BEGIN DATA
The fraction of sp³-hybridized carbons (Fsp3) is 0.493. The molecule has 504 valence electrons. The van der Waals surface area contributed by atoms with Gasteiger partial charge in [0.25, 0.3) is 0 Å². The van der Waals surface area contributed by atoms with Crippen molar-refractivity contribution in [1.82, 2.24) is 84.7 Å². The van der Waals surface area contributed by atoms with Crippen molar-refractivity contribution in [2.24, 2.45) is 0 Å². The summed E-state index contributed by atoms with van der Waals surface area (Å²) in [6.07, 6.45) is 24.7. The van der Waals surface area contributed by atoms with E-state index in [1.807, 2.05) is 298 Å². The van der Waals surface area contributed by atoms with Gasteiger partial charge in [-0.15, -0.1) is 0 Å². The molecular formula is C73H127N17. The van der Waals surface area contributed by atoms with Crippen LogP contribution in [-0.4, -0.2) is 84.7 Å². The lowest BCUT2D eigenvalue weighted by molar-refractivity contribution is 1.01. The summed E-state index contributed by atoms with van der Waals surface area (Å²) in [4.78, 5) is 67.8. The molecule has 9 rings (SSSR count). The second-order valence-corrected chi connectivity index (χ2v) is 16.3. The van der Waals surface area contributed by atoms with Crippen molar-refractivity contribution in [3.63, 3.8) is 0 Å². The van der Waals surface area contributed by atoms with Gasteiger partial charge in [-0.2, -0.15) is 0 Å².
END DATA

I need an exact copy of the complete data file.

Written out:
The fraction of sp³-hybridized carbons (Fsp3) is 0.493. The molecule has 504 valence electrons. The van der Waals surface area contributed by atoms with Gasteiger partial charge in [0.25, 0.3) is 0 Å². The van der Waals surface area contributed by atoms with Crippen molar-refractivity contribution in [1.82, 2.24) is 84.7 Å². The van der Waals surface area contributed by atoms with Crippen molar-refractivity contribution in [2.24, 2.45) is 0 Å². The summed E-state index contributed by atoms with van der Waals surface area (Å²) in [6.07, 6.45) is 24.7. The van der Waals surface area contributed by atoms with E-state index in [1.807, 2.05) is 298 Å². The van der Waals surface area contributed by atoms with Gasteiger partial charge in [-0.15, -0.1) is 0 Å². The molecular formula is C73H127N17. The van der Waals surface area contributed by atoms with Crippen LogP contribution in [-0.4, -0.2) is 84.7 Å². The lowest BCUT2D eigenvalue weighted by molar-refractivity contribution is 1.01. The summed E-state index contributed by atoms with van der Waals surface area (Å²) in [4.78, 5) is 67.8. The molecule has 9 rings (SSSR count). The second-order valence-corrected chi connectivity index (χ2v) is 16.3. The van der Waals surface area contributed by atoms with Crippen molar-refractivity contribution in [3.63, 3.8) is 0 Å². The van der Waals surface area contributed by atoms with Gasteiger partial charge in [-0.2, -0.15) is 0 Å².